When Eulalia Martinez Quispe’s husband passed away unexpectedly at age 34, she had to find a way to support her family on top of dealing with her own grief.
She didn’t have a lot of resources at her disposal. But she did have a unique skill. Her specialty is making lamb’s head stew, a delicacy in her home in the Andes Mountains of Peru.
She began by making the stew at home and selling it on the street just to help make ends meet. Now, she has her own restaurant, Caldo’s Café. And customers travel from all over the country to sample her cooking.
But it wasn’t always an easy road for Quispe. About 20 years ago, she was selling food she made in her home from a simple street cart. Ten years later, she joined a local credit group to rent her own space. It was around this time that her husband died of a heart attack, so she became the sole breadwinner for her three children.
For that reason, she is very careful with the loans she receives. After paying the rent, she spends whatever is left of her funds on ingredients for her food and upgrades to her space. She continues to apply for more funding each cycle, but is careful not to overextend.
Her restaurant is small, with just seven tables that are always occupied during busy hours. And she has one employee, her niece who is working her way through college.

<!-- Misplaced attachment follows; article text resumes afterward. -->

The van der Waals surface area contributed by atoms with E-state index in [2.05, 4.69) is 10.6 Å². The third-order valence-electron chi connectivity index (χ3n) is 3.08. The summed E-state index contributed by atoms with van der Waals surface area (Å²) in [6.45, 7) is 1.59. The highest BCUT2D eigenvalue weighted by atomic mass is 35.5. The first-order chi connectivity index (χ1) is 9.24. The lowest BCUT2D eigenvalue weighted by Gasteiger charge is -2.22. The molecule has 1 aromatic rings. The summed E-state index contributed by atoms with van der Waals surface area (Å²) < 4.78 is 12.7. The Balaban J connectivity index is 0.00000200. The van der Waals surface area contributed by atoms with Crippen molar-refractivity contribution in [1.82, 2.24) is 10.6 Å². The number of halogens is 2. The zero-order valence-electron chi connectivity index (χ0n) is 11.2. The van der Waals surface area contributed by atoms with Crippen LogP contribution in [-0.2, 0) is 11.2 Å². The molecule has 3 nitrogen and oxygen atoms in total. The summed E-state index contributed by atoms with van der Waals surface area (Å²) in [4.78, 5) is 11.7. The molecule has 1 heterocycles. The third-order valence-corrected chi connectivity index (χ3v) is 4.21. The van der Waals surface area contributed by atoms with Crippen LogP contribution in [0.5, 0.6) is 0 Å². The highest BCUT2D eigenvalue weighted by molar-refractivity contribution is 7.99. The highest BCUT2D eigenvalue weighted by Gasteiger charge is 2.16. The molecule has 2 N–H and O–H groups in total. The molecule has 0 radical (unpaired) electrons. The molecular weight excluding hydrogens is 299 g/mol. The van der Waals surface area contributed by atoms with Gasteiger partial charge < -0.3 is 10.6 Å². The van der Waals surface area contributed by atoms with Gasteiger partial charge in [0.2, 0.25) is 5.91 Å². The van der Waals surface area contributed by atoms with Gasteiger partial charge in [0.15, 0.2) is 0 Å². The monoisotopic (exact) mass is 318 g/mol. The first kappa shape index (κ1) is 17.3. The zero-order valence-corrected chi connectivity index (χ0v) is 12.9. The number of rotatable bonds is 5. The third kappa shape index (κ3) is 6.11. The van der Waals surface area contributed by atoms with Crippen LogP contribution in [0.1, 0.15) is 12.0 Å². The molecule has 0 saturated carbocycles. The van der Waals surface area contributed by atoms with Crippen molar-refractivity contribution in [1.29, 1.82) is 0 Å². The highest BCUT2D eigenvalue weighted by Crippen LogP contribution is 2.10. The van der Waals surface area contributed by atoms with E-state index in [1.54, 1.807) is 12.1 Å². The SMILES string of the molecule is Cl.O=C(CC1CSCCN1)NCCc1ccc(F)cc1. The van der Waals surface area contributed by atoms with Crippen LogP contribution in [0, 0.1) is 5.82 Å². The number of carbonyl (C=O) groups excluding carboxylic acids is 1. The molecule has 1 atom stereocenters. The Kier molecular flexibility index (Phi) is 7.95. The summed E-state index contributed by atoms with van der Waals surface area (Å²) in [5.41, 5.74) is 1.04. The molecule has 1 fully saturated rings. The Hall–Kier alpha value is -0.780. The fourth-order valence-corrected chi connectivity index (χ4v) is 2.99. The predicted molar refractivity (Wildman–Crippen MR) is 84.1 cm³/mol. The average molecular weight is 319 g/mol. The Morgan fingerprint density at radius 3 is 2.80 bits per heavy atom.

Though her business was born out of necessity, Quispe has found a way to make it work. The operation isn’t large, but she has used the funds she has to bring in a steady income and support her family.
Above all, Quispe credits her success to a lot of hard work. The restaurant is open from 6 a.m. to 9 p.m., and usually closes for a few hours during siesta. But Quispe normally takes that time to purchase more inventory. She told The Huffington Post :
“I am [both] the mother and the father of my children, so I need to work many hours.”
Her three children have no doubt benefited from Quispe’s unconventional business. Her oldest child now even has a daughter of his own.
Quipse would like to one day upgrade to a larger space and continue making her lamb’s head stew, along with other dishes. But for now, she’s just happy for the opportunity to make a living for her family.
Image: The Huffington Post